Austin Seferian-Jenkins played just six games last year, after suffering a shoulder injury in week two. The second-year tight end was held out of ten games with that injury, which frustrated Tampa Bay Buccaneers fans to no end. One new detail may alleviate some of that frustration: Rick Stroud of the Tampa Bay Times writes that the injury he suffered is usually season-ending.
Seferian-Jenkins won't reveal the exact nature of the injury. It is believed to have been something that required surgery and would have put most players immediately on injured reserve.
Stroud wouldn't write this if he didn't have a very good reason to believe it to be true, but the lack of specificity makes it rather hard to verify. Regardless of whether or not it's true, though, it's obvious that the injury was serious and lingering: Seferian-Jenkins appeared to be close to returning for weeks on end, but team doctors kept him out week after week while he wanted to play.
The Bucs seem to have launched a bit of a PR effort to salvage Seferian-Jenkins' reputation with fans, many of whom seem to have a significant dislike for the tight end. As always, though, when fans start to loathe a certain player, it's very hard to change their minds, no matter how unfounded the reasons for said loathing. Injuries happen to every player and by and large cannot be controlled, and yet a lack of availability frustrates fans and sometimes seems to be taken as evidence of attitude or fitness, rather than a common occurrence -- especially when those injuries happen early in a player's career.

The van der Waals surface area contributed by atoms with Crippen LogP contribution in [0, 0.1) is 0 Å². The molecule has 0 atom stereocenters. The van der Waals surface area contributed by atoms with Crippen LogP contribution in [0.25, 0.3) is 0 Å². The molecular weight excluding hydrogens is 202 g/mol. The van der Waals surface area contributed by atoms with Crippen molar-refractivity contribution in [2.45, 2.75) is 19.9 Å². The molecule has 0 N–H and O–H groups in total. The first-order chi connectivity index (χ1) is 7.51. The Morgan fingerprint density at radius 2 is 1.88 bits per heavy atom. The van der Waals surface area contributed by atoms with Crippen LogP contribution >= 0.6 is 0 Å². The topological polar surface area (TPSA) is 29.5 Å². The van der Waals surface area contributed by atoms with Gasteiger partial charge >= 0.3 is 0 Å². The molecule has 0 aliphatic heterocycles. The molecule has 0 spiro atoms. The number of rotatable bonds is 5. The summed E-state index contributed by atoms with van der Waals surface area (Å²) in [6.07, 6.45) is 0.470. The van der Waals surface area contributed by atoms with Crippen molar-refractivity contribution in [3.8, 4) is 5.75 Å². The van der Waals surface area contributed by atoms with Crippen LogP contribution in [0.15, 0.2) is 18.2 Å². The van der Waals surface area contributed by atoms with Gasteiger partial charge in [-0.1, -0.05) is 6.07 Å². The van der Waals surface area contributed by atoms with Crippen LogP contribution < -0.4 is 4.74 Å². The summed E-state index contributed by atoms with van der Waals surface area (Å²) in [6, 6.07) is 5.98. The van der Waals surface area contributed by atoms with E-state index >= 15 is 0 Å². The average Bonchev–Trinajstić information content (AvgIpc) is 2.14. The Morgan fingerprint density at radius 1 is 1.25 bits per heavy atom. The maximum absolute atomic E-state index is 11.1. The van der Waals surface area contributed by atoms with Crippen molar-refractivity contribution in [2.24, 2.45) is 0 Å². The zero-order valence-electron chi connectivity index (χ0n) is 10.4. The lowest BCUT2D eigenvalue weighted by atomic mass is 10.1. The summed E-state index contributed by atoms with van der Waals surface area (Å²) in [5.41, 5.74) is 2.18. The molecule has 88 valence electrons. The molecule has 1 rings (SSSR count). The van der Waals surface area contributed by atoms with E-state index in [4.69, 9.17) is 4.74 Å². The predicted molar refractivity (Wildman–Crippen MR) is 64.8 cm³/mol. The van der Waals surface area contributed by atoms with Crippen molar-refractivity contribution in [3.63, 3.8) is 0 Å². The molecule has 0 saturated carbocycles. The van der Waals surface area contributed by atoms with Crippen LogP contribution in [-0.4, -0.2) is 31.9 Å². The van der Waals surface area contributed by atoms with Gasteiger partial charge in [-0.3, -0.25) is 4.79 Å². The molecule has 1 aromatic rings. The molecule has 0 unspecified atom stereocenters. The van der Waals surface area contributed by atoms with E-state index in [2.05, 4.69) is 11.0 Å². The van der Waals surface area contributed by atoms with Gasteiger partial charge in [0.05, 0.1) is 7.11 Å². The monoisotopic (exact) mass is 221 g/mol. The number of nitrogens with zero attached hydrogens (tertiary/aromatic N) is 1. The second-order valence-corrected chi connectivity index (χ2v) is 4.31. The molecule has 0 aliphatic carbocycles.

Coaches and general manager Jason Licht are taking turns to defend Seferian-Jenkins, emphasizing that availability is important, but not something he can necessarily control. Seferian-Jenkins, for his part, was emphatic that he really wants to get on the field.
"It's everything to me. This is my life," Seferian-Jenkins, told the Tampa Bay Times. "I love football so much. I've played this game since I was in second grade, and there's nothing more important to me than playing football. Fighting back and pushing through some serious injuries to be out there was all I cared about."
When he has gotten on the field, Seferian-Jenkins has been productive. He managed 21 catches for 338 yards and four touchdowns in just nine games last season, with limited playing time in many of those games. He was by far the most productive tight end on the team, and is the Bucs' only tight end with real, explosive potential as a receiver. If he can stay healthy, he should be a massive part of the team's offense.